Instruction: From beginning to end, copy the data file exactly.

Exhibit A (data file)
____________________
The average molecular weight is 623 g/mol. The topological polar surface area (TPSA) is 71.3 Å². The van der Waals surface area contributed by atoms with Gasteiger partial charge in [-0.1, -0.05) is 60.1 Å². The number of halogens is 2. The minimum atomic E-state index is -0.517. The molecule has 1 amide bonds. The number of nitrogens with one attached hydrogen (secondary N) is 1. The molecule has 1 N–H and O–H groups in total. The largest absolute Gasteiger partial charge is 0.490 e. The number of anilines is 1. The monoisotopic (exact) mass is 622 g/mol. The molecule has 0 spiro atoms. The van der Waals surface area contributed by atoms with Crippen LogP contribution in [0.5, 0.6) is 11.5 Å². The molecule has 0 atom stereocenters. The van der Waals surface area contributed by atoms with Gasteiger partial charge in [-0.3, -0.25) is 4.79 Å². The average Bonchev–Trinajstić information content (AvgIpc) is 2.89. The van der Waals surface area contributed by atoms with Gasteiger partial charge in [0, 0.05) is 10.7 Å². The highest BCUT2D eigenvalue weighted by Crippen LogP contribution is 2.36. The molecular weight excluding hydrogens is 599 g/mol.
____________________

The average molecular weight is 623 g/mol. The topological polar surface area (TPSA) is 71.3 Å². The van der Waals surface area contributed by atoms with Gasteiger partial charge in [-0.1, -0.05) is 60.1 Å². The number of halogens is 2. The minimum atomic E-state index is -0.517. The molecule has 1 amide bonds. The number of nitrogens with one attached hydrogen (secondary N) is 1. The molecule has 1 N–H and O–H groups in total. The largest absolute Gasteiger partial charge is 0.490 e. The number of anilines is 1. The monoisotopic (exact) mass is 622 g/mol. The molecule has 0 spiro atoms. The van der Waals surface area contributed by atoms with Crippen LogP contribution in [0.5, 0.6) is 11.5 Å². The molecule has 0 atom stereocenters. The van der Waals surface area contributed by atoms with Gasteiger partial charge in [-0.3, -0.25) is 4.79 Å². The average Bonchev–Trinajstić information content (AvgIpc) is 2.89. The van der Waals surface area contributed by atoms with Gasteiger partial charge in [0, 0.05) is 10.7 Å². The highest BCUT2D eigenvalue weighted by Crippen LogP contribution is 2.36. The molecular weight excluding hydrogens is 599 g/mol.